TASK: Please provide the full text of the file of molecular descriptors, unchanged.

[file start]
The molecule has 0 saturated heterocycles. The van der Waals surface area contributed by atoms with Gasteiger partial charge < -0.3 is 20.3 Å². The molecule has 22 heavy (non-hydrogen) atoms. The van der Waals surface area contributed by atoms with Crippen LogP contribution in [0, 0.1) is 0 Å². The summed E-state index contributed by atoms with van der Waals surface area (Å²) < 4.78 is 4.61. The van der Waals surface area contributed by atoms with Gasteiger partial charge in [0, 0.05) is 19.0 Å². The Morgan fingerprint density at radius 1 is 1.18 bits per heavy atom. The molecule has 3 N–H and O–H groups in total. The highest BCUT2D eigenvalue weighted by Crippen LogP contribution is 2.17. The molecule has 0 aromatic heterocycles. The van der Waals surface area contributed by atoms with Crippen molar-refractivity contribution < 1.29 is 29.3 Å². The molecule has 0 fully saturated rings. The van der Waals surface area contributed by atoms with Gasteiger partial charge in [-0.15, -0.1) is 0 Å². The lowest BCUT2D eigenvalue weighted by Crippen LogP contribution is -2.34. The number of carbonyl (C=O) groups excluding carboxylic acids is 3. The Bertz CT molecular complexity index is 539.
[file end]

The molecule has 0 saturated heterocycles. The van der Waals surface area contributed by atoms with Gasteiger partial charge < -0.3 is 20.3 Å². The molecule has 22 heavy (non-hydrogen) atoms. The van der Waals surface area contributed by atoms with Crippen LogP contribution in [0, 0.1) is 0 Å². The summed E-state index contributed by atoms with van der Waals surface area (Å²) < 4.78 is 4.61. The van der Waals surface area contributed by atoms with Gasteiger partial charge in [0, 0.05) is 19.0 Å². The Morgan fingerprint density at radius 1 is 1.18 bits per heavy atom. The molecule has 3 N–H and O–H groups in total. The highest BCUT2D eigenvalue weighted by Crippen LogP contribution is 2.17. The molecule has 0 aromatic heterocycles. The van der Waals surface area contributed by atoms with Crippen molar-refractivity contribution < 1.29 is 29.3 Å². The molecule has 0 fully saturated rings. The van der Waals surface area contributed by atoms with Gasteiger partial charge in [-0.15, -0.1) is 0 Å². The lowest BCUT2D eigenvalue weighted by Crippen LogP contribution is -2.34. The number of carbonyl (C=O) groups excluding carboxylic acids is 3. The Bertz CT molecular complexity index is 539.